So partial and skewed is her perspective that major areas of Kennelly’s work and concerns are ignored or barely mentioned, not just his exploration of “the nightmare of Irish history” in works ranging from My Dark Fathers to Cromwell, but his whole and particular contribution to postcolonial Irish literature. Inconveniently, they don’t fit her book’s schematic view. Nor does her Jekyll-and-Hyde portrait bear much relation to the Brendan Kennelly I’ve known as his editor, publisher and friend of 30 years. I recognise the ups and downs she describes, but her interpretation of them is nothing short of deluded.
When it comes to his life – and the book claims to be a biography as well as a critical study – Brisset’s account is unbalanced, to put it mildly. Readers wanting to know about his north Kerry childhood, his growing up in a Ballylongford pub run by his parents, will look in vain for any extended discussion of these formative years so important in shaping his life and work. His five brothers and two sisters don’t merit a mention. Even his marriage to poet and critic Peggy O’Brien gets just two references: one, she was a good cook, and two, they got divorced.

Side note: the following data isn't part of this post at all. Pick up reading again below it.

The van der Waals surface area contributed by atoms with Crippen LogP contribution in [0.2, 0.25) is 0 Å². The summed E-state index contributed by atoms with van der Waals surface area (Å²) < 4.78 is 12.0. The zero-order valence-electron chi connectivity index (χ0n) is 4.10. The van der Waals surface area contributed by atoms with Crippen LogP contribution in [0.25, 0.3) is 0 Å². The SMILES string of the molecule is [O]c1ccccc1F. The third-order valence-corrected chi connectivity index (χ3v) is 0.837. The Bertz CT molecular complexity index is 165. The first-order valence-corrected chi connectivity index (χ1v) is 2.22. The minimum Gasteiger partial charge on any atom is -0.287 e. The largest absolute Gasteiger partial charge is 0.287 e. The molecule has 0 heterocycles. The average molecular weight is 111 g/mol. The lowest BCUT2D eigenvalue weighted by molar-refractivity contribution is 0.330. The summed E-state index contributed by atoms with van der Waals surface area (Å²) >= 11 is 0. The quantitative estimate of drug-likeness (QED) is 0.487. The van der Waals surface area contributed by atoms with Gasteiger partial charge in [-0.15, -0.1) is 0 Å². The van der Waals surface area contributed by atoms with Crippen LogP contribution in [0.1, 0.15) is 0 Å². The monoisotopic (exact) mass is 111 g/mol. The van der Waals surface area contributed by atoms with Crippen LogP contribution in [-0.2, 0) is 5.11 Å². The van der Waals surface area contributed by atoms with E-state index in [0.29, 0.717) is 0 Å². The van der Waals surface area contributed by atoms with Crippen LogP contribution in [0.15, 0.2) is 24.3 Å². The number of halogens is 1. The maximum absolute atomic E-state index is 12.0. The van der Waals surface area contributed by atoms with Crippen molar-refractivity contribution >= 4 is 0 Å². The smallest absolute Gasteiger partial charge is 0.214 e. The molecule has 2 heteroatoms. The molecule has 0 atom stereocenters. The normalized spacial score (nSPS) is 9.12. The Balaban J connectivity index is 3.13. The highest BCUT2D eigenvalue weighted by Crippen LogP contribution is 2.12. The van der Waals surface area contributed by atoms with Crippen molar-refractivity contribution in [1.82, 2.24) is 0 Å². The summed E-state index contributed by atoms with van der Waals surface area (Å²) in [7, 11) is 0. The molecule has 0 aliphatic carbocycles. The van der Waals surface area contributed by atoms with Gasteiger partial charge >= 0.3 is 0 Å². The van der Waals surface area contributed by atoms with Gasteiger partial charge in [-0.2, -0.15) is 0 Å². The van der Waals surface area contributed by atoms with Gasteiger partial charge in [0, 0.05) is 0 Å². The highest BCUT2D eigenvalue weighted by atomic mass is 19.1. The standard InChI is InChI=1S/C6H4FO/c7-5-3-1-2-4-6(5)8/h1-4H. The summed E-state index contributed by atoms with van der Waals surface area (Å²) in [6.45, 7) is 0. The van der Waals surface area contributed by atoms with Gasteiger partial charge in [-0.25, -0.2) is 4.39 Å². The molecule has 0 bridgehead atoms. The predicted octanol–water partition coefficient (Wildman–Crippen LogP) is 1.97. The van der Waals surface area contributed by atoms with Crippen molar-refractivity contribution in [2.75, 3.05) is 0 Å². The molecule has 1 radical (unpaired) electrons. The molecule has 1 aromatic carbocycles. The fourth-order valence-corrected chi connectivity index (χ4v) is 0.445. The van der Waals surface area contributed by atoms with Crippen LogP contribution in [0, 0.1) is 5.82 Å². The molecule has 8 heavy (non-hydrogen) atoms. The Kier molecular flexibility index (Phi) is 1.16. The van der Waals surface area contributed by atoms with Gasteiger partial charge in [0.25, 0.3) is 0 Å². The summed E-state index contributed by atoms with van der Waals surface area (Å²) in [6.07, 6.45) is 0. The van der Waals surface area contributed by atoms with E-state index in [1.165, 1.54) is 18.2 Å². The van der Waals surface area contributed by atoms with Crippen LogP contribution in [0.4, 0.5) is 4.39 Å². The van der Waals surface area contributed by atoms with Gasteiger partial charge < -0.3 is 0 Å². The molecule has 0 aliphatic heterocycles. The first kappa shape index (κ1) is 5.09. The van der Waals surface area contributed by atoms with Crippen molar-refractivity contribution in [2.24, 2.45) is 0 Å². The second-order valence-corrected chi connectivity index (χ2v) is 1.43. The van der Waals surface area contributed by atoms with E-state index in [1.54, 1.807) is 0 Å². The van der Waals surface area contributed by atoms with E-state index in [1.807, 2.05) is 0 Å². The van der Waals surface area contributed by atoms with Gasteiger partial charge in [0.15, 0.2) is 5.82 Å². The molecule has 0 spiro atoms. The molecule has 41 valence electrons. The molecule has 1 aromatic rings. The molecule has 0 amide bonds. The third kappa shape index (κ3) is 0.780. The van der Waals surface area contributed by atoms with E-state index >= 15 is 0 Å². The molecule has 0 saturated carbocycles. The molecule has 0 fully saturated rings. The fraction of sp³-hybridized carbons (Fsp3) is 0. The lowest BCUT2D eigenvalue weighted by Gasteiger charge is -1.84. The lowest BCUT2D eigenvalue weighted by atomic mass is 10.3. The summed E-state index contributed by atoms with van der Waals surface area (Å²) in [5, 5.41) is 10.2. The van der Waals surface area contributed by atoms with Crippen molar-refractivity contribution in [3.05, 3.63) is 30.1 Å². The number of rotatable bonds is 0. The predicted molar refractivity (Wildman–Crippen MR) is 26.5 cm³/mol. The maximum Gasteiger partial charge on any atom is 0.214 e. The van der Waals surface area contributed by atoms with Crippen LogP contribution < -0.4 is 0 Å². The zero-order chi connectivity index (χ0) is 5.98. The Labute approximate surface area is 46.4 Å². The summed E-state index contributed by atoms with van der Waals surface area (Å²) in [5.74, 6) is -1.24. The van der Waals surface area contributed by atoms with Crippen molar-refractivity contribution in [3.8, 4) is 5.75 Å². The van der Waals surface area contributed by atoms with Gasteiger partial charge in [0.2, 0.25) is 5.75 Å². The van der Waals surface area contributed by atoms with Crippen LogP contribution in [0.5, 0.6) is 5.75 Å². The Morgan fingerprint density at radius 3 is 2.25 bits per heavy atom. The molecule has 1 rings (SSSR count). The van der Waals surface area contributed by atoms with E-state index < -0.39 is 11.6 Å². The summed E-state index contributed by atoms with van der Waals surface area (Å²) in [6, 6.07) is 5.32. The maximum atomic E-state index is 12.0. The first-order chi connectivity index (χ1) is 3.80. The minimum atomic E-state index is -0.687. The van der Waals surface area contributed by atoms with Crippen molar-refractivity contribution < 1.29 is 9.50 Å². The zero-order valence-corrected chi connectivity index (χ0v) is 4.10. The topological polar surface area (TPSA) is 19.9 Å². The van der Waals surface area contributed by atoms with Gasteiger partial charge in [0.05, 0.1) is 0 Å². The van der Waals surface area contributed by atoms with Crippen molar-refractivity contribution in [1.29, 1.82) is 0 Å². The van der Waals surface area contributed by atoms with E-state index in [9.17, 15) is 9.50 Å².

Three media-invented relationships are given some space, but thankfully, the real ones are totally absent because Kennelly rightly values and tries to protect his and others’ privacy, so his conversations with Brisset covered only his work and thoughts, causing her to regret that “Kennelly’s love life was kept remarkably secret”. This has nothing to do with any alleged split “between the public and private self”.